Murder in Provence follows Audrey as she visits southern France on her twin sister’s invitation. Once Audrey gets into town, she can’t find her sister and the mystery begins. The story is interwoven with short hidden object scenes and simple logic puzzles. Typical microtransaction systems are heavily integrated, including an energy bar that severely slows down the game.
The main focus of the game is the hidden object scenes. Each scene has a certain number of objects to find. Six of these objects are listed at the bottom of the screen and when one is found, it is replaced with another object until the goal is met. Whenever an object is found, the combo meter is filled up. If you find objects in quick enough succession, you can get the combo meter up to 6x and each object you find will give you that many more points. Of course, the combo meter is draining constantly. The hidden object scenes use realistic graphics and look nice enough, but that’s about all that can be said in their favor.
There are a lot of problems with the hidden object scenes that really hurt how fun Murder in Provence could be. First and foremost, the scenes are super short — taking about a minute on your first play and half as much on any subsequent plays. This is because the objects are not really hidden, but sitting in plain sight. On top of that, objects are always hidden in the exact same place. Once you know where to find the sandwich, it’s going to be there every single time (to the game’s credit, at least it randomizes the list of objects you need to find each time you play a scene). Players earn score-based stars which are needed to advance the story. This sounds like a good system at first, but the star-earning score is the combined score of each time you’ve played a scene. That means the only way to earn all five stars is to play the same scene over and over again, with even the earliest levels requiring you to play a scene at least 10 times.
If you could replay scenes without limitation, earning the stars would just feel like a boring grind. Instead, you must spend 20 energy each time you play a scene, meaning you are going to hit a point where you literally cannot progress until you get your energy back. This is done by spending some premium in-game currency, spamming your Facebook friends for their help, or simply waiting. The recharge rate is one energy every three minutes, in other words, it takes an hour to recharge the energy you spend playing a 30-second hidden object scene.
After you have earned enough stars, you unlock a simple logic puzzle. Completing a puzzle will reward a bit of energy and unlock the next hidden object scene. The puzzles are reminiscent of the kind you do in elementary school. They’re really too easy; most players will breeze through them without needing a single hint (though three are readily available for each puzzle). Most puzzles are solved by clicking the correct solution of three available choices, though there are others. In the first chapter, one puzzle asks you to rearrange pieces of a chopped-up postcard to reveal its original image. Another asks you to examine an array of character portraits and background art then select the characters you have actually met and the locations you have actually visited (careful: were the airport’s chairs red or blue?).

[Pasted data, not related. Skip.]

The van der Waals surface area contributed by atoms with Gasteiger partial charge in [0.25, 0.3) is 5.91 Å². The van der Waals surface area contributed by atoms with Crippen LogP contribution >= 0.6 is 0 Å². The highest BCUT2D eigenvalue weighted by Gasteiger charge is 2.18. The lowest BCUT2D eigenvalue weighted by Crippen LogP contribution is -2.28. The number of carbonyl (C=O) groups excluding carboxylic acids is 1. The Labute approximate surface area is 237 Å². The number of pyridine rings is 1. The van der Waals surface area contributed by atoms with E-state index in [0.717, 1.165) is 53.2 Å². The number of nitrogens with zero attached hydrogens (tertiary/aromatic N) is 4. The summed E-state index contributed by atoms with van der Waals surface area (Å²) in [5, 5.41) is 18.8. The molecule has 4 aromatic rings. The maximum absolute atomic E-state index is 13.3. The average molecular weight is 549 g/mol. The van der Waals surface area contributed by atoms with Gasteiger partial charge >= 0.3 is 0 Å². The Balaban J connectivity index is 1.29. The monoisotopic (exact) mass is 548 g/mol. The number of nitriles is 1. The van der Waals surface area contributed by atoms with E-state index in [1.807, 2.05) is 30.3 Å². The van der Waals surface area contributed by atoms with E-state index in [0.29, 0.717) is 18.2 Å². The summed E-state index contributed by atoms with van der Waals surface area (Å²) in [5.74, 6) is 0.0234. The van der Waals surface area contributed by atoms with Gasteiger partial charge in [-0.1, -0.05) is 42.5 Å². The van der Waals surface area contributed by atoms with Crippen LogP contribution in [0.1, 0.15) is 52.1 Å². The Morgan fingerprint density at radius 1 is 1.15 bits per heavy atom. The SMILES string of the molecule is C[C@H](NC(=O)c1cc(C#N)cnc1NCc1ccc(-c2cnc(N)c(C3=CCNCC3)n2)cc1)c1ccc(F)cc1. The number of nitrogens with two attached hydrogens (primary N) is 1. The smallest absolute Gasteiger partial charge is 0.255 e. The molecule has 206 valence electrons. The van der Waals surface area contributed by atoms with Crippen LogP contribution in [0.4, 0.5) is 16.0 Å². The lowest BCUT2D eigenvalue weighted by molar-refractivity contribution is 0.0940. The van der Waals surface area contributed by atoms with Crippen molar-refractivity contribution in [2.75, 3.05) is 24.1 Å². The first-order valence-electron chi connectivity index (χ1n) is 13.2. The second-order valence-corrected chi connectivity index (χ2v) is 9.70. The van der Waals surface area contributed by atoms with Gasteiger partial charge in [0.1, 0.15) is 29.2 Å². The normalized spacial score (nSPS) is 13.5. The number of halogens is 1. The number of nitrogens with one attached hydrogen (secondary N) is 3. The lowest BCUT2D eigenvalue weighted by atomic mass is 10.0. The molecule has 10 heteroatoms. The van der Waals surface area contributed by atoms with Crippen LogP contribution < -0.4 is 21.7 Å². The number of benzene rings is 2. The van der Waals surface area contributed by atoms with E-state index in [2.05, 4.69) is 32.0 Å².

As I mentioned earlier, a completed puzzle unlocks the next hidden object scene. The player can then grind away at the available scenes until enough stars are earned for the next puzzle. The process repeats itself through the duration of the game: hidden object scenes provide stars, stars unlock puzzles, puzzles unlock hidden object scenes. Here’s a real doozy for you though… after unlocking some hidden object scenes, Audrey must complete some task before the scene can actually be played. The tasks are silly — traveling to the destination or trying to find it. Mechanically, these are just real-time waits where players can do nothing but spend premium currency to skip the wait or replay old scenes for stars. The first wait is a mere handful of minutes, but it’s as early as the second wait time that players must wait 30 minutes before playing their newly “unlocked” scene.
Brief dialogue scenes occur before and after each puzzle. The character portraits are hand-illustrated and decent-looking. The writing is kind of bland, so the characters aren’t terribly interesting. The story is pretty clichéd and it’s silly how often characters mention that Audrey looks just like her missing sister, Jane. Yes, we know they are twins. That’s mentioned in-game before players even attempt the first hidden object scene.
Murder in Provence uses an interesting blend of narrative, hidden object, and logic puzzle, but all three of these ingredients are bland. Free-to-play elements are weirdly brought into the mix too. Not that the inclusion of free-to-play microtransactions is at all surprising, just that they horribly break up an already bad game. Constant requests to post your successes to your Facebook wall and to ask your friends for more energy are annoying and running out of energy puts your progress to a screeching halt. You can only store enough energy for five games, so even if you give the game the five hours for a full recharge, you’ll only be able to play 7–10 games in one sitting. Of course, stars require more and more points as you advance in the story. The game currently offers seven chapters (with two marked “Coming Soon”) and I expect it will take players at least two months of daily play to get through Chapter 7. That is, if players don’t want to spam their friends for energy or drop wads of real money on in-game cash. Bottom line: Murder in Provence is a mediocre game made so much worse due to poorly implemented free-to-play elements.